Towards the end of the episode, as part of the inevitable and purposefully clichéed Christmas show, one of the characters surprises everyone (including me) when, quoting the Charlie Brown Christmas Special, he reads the Nativity story from Luke that we heard as our Gospel tonight rather than Frosty the Snowman. Even in this world of relentless popular culture references, the young performers are jolted out of their own, self-interested mind-set as they hear the real Christmas story, the story of God entering into world in the person of the infant Christ, and realise that they must share their gifts and talents with those in need, which they do. They seem to get that the true meaning of Christmas, God’s in-breaking into the world, forces us to move beyond our petty concerns and impels us into the world as heralds and actors of the Gospel of love.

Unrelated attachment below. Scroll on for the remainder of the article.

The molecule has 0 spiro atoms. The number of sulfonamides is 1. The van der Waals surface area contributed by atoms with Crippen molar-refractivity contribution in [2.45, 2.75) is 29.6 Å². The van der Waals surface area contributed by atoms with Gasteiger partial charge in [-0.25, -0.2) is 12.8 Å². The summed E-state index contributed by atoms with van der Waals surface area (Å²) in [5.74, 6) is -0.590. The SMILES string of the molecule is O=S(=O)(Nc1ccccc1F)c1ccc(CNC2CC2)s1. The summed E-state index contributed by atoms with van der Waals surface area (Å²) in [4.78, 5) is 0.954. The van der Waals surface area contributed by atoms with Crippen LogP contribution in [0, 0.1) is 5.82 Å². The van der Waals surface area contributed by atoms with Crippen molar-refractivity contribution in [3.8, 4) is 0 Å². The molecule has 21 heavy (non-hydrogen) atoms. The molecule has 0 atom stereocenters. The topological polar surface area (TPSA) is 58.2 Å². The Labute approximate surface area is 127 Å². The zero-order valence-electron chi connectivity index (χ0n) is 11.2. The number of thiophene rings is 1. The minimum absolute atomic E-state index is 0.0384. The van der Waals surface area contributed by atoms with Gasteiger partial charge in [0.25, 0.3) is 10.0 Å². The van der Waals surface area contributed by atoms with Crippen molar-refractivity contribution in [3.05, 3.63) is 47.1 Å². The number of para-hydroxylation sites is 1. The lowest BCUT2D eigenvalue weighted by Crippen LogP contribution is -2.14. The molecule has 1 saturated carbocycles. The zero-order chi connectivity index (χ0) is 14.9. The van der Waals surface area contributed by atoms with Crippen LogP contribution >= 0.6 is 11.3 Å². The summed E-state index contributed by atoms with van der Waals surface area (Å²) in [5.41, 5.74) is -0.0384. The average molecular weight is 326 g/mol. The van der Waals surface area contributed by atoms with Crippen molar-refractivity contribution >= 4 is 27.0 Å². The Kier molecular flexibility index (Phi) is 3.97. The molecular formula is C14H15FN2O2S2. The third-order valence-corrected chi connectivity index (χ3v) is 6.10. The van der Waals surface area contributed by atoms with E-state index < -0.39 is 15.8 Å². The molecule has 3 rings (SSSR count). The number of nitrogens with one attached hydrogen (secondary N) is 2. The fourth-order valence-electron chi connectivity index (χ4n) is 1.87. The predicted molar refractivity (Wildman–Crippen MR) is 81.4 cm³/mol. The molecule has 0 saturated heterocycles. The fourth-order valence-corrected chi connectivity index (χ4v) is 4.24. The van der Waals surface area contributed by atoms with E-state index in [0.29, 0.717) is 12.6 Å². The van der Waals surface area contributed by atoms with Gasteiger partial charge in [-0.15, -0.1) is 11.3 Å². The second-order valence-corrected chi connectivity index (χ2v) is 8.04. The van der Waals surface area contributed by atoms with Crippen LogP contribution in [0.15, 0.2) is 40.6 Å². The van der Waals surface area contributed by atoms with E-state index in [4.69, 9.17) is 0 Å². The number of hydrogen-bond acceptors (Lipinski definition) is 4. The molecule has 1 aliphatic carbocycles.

In the world of strange juxtapositions, the message of this year’s Glee Christmas episode struck me again last Friday, when I attended the Christmas Carol service at St James’ Church for William’s School. I found Glee’s Christmas message was not terribly different from that of a Christmas carol that was an integral part of my own school boy experience of this great festival and that I am now sharing with William. John Mason Neale’s 1853 “Good King Wenceslas,” set to that wonderful thirteenth-century carol melody, unfolds, as we all know, on the Feast of Saint Stephen, the second day of Christmas. It consists of a dialogue between the king and his page about the needs of a poor man the former espies “gathering winter fuel.” The king is concerned about this man's welfare in these festal days and inquires where he lives and calls for “flesh and wine” and “pine logs” that might be brought to the man. Rather than simply send the young page and other servants to the man’s house, we sing that “page and monarch forth they went, forth they went together, through the rude wind’s wild lament and the bitter weather.” It is a tough journey, one the king feels he must make himself, for he understands and exemplifies Neale’s moral: